US Release Date: 08-26-2005
Directed by: Terry Gilliam
- Matt Damon, as
- Will Grimm
- Heath Ledger, as
- Jake Grimm
- Monica Bellucci, as
- Mirror Queen
- Jonathan Pryce, as
- Lena Headey, as
- Peter Stormare, as
- Mackenzie Crook, as
- Bruce MacEwen as
Heath Ledger and Matt Damon in Brothers Grimm.
There aren't that many movies that I will rush out to see because of who directed them. Terry Gilliam, however, is a director that I know I will see everything he puts out. His work though, has always been about quality instead of quantity and so there are often many years between his films. In fact, it has been seven years since his last film, Fear and Loathing in Las Vegas, was released. I'd like to say that The Brothers Grimm was worth the wait, but unfortunately, despite being lightly entertaining, it hardly lives up to some of his earlier movies.
Matt Damon and Heath Ledger star as Will and Jacob Grimm of Grimm's Fairytales fame. Only in this movie they are the nineteenth century equivalent of the Ghostbusters, only instead of really hunting ghosts, they are frauds who con small villages by pretending to rid them of evil spirits, when actually it is their assistants who are pulling a Scooby-doo by pretending to be ghosts. All is well and good for the brothers until they are captured by Napoleon's army and sent to investigate the disappearance of several girls from a nearby village. To their horror, they discover that perhaps there really is magic in the world and it's up to them to cope with it.
Like Tim Burton, Gilliam's films are always high on production values. He has a great visual sense and no matter which movie of his you watch, you are certain to see plenty to please the eye. While the same is true here, the movie is hurt by the forest where most of the action takes place being entirely built on a soundstage. The rest of the film is shot on location, yet every time they enter the forest it is very clear that they are on a set. This certainly gives a director more control, but it seems false. For the first time, the Brothers Grimm are faced with real magic and spirits and yet it happens in the most artificial location in the movie.
As the brothers, Ledger and Damon spar nicely off each other, even though it seems as if their roles should have been reversed. Ledger is the bookish brother who writes of their adventures and wants to believe in magic, while Damon is the ladies man quite content to continue life as they have been, and hopefully end up rich along the way. The brightest moments in the movie come when the two of them are bantering back and forth.
Occasionally there are references in the story to the actual fairytales that the brothers wrote, but not enough of them. Great fun could have been had poking fun at some of the stories we all know so well, but instead it seems that they are just thrown in for a quick recognition rather than having some fun with them.
This is the first Gilliam film that I've ever seen where I've ended up thinking that he was the wrong director for the job. More time should have been spent on the dialogue and character interaction rather than the visual look. At times it's a comedy, but it's not enough of one. Nor is it tense enough to be truly suspenseful. Instead it falls somewhere in the middle and that's somewhere that no Gilliam film ever deserves to be.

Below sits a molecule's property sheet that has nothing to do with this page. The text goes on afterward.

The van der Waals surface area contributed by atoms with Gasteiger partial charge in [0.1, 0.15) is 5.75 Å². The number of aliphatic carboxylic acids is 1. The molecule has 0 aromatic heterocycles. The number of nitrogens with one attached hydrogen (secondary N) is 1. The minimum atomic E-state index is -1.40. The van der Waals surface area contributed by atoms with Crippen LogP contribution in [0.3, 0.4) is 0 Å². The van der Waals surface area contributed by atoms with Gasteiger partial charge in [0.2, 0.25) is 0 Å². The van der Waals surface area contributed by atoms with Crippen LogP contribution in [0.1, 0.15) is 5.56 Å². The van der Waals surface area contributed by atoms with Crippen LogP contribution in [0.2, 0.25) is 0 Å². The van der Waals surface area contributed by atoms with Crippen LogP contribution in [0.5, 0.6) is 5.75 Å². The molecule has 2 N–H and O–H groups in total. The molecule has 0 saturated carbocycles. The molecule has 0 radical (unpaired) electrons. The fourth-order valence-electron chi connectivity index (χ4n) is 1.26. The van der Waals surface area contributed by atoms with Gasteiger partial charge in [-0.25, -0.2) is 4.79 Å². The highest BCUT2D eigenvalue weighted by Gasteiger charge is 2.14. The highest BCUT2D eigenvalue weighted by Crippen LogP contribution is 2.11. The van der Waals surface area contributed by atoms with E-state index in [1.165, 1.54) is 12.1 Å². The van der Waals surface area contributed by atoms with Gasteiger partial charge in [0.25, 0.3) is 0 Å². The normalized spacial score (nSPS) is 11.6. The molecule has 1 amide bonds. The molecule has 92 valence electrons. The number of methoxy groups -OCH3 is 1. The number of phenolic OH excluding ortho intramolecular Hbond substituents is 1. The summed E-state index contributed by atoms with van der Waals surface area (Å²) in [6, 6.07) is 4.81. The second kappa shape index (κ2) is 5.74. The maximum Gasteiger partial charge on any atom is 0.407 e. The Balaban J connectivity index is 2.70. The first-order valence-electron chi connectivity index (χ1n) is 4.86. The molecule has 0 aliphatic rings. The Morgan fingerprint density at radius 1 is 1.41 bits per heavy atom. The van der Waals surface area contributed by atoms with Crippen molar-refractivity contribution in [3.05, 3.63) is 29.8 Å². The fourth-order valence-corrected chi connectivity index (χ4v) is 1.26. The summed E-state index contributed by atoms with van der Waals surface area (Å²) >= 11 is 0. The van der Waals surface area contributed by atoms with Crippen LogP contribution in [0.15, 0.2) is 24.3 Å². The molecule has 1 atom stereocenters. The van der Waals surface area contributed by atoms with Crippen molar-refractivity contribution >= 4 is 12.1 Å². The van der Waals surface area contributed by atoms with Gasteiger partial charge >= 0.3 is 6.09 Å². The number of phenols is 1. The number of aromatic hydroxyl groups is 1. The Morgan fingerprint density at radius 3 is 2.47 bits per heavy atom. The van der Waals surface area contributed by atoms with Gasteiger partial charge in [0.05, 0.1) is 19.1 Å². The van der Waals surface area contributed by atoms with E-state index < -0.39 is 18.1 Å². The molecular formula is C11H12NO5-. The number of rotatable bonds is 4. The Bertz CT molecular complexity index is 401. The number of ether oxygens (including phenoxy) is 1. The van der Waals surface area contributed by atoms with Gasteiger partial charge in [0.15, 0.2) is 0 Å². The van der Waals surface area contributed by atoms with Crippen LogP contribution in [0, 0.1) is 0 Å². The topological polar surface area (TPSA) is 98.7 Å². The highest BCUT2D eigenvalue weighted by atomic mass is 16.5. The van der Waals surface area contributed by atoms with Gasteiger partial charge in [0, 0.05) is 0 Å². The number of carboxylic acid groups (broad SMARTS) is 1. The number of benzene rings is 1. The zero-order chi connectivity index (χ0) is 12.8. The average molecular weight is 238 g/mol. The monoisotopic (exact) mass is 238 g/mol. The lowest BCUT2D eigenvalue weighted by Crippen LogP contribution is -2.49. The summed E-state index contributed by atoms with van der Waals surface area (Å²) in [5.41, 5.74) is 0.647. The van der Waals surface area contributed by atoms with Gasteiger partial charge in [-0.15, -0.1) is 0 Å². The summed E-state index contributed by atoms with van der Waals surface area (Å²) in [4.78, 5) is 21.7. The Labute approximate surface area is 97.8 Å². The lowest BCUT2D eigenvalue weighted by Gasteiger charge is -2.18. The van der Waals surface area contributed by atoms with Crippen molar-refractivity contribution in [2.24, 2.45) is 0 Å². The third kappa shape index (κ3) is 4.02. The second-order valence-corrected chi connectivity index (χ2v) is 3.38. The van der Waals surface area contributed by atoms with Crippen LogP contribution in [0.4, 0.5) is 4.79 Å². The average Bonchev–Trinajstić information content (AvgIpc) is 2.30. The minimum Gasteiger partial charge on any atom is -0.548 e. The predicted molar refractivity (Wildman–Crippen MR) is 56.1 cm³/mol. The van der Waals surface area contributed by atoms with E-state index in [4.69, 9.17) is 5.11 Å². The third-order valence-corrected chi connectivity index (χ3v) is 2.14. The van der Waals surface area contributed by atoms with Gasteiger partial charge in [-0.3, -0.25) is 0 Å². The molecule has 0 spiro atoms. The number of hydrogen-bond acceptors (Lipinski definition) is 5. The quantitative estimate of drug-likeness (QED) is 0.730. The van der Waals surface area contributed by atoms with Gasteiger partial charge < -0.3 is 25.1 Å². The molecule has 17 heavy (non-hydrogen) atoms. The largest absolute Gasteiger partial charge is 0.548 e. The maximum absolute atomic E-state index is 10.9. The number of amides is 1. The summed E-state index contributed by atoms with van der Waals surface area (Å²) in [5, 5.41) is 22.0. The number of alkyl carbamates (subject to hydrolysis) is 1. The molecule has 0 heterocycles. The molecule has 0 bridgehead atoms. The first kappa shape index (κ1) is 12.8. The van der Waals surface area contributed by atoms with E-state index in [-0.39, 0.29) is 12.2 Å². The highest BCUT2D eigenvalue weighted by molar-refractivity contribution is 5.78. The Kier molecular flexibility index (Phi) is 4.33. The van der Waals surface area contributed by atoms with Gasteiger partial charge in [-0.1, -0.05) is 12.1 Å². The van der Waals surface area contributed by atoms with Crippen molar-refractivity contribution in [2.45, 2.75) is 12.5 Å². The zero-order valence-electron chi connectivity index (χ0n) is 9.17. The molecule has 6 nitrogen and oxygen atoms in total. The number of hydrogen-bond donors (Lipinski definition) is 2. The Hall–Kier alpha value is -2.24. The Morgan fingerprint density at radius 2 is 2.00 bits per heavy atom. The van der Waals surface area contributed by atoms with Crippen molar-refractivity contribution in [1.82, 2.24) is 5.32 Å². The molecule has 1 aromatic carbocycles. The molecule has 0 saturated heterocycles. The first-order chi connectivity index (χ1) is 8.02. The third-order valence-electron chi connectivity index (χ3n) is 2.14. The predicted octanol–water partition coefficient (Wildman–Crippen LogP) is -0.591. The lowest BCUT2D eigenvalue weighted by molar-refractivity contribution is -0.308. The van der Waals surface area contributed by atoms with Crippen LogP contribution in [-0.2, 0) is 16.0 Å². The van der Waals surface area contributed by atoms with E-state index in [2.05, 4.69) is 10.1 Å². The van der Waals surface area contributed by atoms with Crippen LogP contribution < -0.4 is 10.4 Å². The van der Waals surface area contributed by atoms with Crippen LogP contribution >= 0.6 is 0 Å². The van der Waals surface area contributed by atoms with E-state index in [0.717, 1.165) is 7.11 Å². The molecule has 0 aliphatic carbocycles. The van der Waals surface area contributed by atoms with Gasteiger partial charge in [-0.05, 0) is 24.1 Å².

Monica Bellucci and Heath Ledger in Brothers Grimm.
That is exactly the problem. It works as a simple fairy tale, but fails as a comedy. I laughed whenever the brothers screamed like girls but most of the dialogue falls flat. The most memorable line in the entire movie is, "And a fine wife he'll make some lucky man." Damon says referring to a girl who is dressed as a boy.
Not only is it stuck between a comedy and an adventure story, it like wise does not know what rating to be. No one swears the entire movie. The violence and gore is at a minimum and there are no nude scenes. A solid PG rating. However, it has Matt Damon sleeping in a bed with a girl under each arm. There is a quick scene of two decapitated heads. The movie is very appropriate for children, although a horse swallowing a little girl may be a bit scary for younger ones. (The girl lives)
If the movie is meant for children then why add the adult subjects? If the movie is meant for adults then take those mature scenes farther. More than likely he was attempting to appeal to adults and children alike. Only two types of films can appeal to children and adults, comedies and action movies. As Scott wrote, it's not funny enough to be a comedy or suspenseful enough to be taken seriously. The Brothers Grimm is a nicely filmed (the forest set was not a problem for me), yet utterly unremarkable, movie.
Heath Ledger in Brothers Grimm.
Terry Gilliam directing a movie about the Brothers Grimm starring Matt Damon and Heath Ledger. On paper that looks like a great idea. Unfortunately my brothers are right. The end result is a shiny schizophrenic bauble that is ultimately pointless.
This movie completely lacks the whimsy and humor of earlier Gilliam movies like Time Bandits and The Adventures of Baron Munchausen. In fact, if I didn't know better I would think this was a Tim Burton movie. It is all surface with nothing underneath.
The way that Heath Ledger never fails to physically inhabit every character he plays is impressive. It is a joy to watch his career unfold. Matt Damon is fine but Ledger outshines him here.
As Oliver Stone and Woody Allen can surely attest, every great filmmaker has their career low points. As such The Brothers Grimm could have been much worse.
Photos © Copyright Dimension Films (2005)